The building itself was a lot smaller than I anticipated. One might walk right by it without noticing it if it wasn’t for the swarth of tourists taking photos. Between the tourists and the studio sat a long, low wall covered in Beatles lyrics, provocative statements and a sea of names. It was a fascinating piece of living art.

We didn’t have access to the studio itself, so after marveling at it from the street, there was only one thing left to do - try to replicate the Abbey Road album cover. The famous photo on the cover of the Beatles album that bears the studio's name was taken at the crosswalk closest to the studio. All of us tourists had the same idea, so we all waited patiently for the opportunity to cross without being smacked by a tiny but vengeful British car. It seemed the touristy hubbub the studio brought to the neighborhood annoyed the locals. They zoomed through the intersection with little regard for the lives of the tourists crossing the street.

I was so excited to cross when it was my turn, and I couldn’t wait to develop the photo Jeremy took so I could see myself in the most famous crosswalk in history. Of course it’s just my luck that the photo came out blurry - and I’m walking the wrong way!


Jeremy and I went out for dinner and a couple of drinks after that, and when I returned to my hostel, I realized I wasn't quite ready to call it a night. I opted to visit the nearest night club, which, conveniently, was located in the hostel's basement. Not long after I bellied up to the bar at the club, I struck up a conversation with a good looking young lady who was also visiting from America. I was single then, as I hadn't yet met the love of my life, the awe-inspiring and breathtakingly beautiful Mrs. Tires. The American gal and I flirted and joked over drinks for more than an hour. Eventually we parted ways, and I was sure I'd never see her again. As it turned out, I saw her when she descended the ladder attached to the bunk above me the next morning. Without knowing it, we had slept on different levels of the same bunk bed. Awkward!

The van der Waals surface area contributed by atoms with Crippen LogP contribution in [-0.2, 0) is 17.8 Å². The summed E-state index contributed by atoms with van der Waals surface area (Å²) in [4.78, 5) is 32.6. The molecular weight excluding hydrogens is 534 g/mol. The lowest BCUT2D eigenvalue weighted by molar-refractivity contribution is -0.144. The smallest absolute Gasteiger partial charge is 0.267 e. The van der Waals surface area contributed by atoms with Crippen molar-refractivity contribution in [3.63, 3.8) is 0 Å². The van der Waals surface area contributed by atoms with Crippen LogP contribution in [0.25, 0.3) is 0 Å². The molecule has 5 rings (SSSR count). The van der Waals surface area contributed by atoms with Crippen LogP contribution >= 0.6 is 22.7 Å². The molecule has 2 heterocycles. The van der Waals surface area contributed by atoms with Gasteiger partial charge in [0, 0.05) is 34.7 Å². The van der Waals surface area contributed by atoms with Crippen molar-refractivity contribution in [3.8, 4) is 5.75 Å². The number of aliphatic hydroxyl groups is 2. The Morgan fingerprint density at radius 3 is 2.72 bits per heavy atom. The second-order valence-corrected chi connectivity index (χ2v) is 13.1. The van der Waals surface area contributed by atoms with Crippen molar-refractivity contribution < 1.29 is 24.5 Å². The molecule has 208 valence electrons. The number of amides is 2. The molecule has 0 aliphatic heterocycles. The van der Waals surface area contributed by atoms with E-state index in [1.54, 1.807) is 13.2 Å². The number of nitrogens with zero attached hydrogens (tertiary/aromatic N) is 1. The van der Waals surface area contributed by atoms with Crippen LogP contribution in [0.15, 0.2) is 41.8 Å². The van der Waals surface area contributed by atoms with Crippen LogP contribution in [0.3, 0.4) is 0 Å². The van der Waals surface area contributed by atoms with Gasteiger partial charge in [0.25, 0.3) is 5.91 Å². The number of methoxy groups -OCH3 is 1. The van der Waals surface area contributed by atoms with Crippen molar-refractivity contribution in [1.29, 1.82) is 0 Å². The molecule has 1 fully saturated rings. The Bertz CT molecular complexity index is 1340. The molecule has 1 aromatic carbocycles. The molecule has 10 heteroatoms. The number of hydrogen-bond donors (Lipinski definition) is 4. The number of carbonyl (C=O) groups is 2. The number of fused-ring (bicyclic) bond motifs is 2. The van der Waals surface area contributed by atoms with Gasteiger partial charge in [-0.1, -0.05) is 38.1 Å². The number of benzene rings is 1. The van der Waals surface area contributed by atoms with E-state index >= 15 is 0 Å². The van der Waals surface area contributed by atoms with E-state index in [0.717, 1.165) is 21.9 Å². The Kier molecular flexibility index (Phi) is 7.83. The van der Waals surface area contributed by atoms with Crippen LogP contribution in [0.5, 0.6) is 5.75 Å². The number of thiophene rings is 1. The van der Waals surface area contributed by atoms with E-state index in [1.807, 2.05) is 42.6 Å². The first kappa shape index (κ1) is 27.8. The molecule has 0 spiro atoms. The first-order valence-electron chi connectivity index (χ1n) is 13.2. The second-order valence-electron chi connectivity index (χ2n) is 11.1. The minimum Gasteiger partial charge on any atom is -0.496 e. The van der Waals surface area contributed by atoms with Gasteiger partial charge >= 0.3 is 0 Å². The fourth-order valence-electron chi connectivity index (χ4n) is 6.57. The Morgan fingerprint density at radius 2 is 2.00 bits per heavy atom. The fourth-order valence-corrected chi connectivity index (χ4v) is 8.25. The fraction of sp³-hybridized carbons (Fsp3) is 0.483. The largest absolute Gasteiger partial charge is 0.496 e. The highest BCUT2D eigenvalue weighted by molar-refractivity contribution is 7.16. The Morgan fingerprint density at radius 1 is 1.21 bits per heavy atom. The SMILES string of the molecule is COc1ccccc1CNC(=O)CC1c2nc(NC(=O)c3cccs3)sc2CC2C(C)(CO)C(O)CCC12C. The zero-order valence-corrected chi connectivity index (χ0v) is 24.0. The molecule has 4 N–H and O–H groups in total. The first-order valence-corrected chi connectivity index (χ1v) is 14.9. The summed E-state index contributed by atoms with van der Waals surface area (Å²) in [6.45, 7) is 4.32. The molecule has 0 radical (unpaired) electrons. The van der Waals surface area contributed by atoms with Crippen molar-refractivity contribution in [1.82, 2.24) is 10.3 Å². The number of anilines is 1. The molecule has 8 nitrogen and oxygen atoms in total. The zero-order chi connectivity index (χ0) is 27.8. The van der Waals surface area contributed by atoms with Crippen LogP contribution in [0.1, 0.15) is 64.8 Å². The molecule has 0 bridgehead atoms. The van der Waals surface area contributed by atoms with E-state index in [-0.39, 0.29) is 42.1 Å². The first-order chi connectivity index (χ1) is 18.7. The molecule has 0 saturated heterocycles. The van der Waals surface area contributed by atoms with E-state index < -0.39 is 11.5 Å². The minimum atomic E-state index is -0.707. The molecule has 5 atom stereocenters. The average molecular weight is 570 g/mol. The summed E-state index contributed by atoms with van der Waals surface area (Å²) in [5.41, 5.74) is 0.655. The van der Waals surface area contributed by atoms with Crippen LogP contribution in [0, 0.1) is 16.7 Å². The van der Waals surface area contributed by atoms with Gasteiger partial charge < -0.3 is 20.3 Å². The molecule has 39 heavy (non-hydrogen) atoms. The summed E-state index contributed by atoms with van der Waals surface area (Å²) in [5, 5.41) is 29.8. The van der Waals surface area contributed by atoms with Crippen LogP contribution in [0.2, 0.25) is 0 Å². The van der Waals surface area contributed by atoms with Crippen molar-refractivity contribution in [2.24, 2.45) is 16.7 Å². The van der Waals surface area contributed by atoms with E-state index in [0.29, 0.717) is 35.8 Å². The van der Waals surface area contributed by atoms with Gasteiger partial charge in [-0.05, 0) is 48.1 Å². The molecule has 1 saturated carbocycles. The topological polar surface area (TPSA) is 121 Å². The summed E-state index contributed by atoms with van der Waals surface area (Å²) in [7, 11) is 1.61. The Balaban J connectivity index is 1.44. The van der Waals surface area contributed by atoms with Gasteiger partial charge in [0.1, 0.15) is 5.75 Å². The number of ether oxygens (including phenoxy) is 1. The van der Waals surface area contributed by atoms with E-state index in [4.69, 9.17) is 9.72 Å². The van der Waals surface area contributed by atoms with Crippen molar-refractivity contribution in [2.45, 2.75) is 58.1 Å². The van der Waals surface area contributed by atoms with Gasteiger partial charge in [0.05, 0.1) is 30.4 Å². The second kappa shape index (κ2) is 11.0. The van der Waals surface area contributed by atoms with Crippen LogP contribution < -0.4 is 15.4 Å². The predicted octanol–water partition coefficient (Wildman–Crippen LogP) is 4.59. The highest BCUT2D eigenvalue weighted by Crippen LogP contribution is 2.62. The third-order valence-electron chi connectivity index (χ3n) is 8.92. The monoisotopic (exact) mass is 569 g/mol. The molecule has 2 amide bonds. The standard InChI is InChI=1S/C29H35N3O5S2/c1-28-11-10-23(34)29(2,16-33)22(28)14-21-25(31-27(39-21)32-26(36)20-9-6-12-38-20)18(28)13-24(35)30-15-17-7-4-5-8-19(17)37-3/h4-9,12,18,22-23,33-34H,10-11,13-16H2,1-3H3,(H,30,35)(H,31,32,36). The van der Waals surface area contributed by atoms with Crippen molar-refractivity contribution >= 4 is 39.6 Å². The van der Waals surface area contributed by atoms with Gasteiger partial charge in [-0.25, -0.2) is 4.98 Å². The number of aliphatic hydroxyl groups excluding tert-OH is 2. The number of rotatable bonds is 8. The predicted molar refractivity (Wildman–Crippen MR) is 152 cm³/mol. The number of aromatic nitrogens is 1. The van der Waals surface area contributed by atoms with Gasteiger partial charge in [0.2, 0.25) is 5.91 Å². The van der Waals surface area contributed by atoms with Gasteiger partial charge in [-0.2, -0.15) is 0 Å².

After a delightful breakfast at the hostel, I met up with Jeremy for one last day in London. We were joined by his cousin, an ex-pat who played for a semi-pro rugby team. Jeremy and I gladly accepted the invitation to join him and his mates for a pick-up rugby game in the park. To a man, every single one of his friends was huge, stocky, and strong. By comparison, I was a twig. As such, they made me out to be a speedster. That couldn't have been further from the truth, but I didn't let on. Neither of us had played rugby before, so they explained the rules and promised to go easy on us. We played a non-contact game, which was convenient because these men could have flattened me with ease.

Despite the casual setting, the action was fast and intense. The game took some getting used to, especially because forward passes weren't allowed. At some point during the game I managed to score a try, the rugby equivalent of a touchdown. Everyone was cracking wise while we played, and I matched them quip for quip, so we were all friends by the end of the game. This friendliness came in handy, because after the game, Jeremy's cousin offered me, Jeremy and two of his mates a ride, and the five of us crammed into one of those tiny British cars. Despite the sardine can ending, the rugby game was the highlight of my stay in London.

Jeremy and I said goodbye shortly after that, and off I went to the nearest station that would get me on the Chunnel to Paris.

Saturday, February 25, 2017

Ireland, Part 4: Cork, Kinsale and Carrigaline


Our Great Irish Road Trip was in full swing when we woke up in Cork. After a day in Dublin, two days in Galway, and a day checking out the Cliffs of Moher and the Dingle Peninsula, we arrived in Cork sometime past midnight the night before. Despite the late arrival, we woke up early, ready for another jam-packed day of in Ireland.

Our morning started with a wonderful Irish breakfast, courtesy of Breeta, the owner of the Higgins B&B. We chowed down on eggs, sausage, beans, toast, tomatoes, cheese and coffee while we chatted with Breeta and a German guest who insisted on drinking Guinness with breakfast.


With our stomachs full, we hopped back into the car and headed to Blarney Castle, one of the most anticipated stops on our journey. We successfully arrived right at 9:00 AM, a full hour before the tour busses showed up, meaning we beat the crowds. We marched towards the castle with the hope of getting some time at the Blarney Stone, the castle’s signature feature. According to legend, kissing this stone grants the visitor “blarney,” which is essentially the gift of gab.


The process of kissing the Blarney Stone was quite involved. We entered the castle, wove our way through its narrow passageways and hiked a series of tight steps.


Eventually, we reached the top of the castle, where we encountered a line that wrapped around the perimeter of the roof.


It took us about 20 minutes to get through the line - not too bad a wait considering a 2+ hour wait is common. We didn’t mind waiting, as the castle’s features were fascinating, and we encountered great views of the expansive and beautiful surrounding area.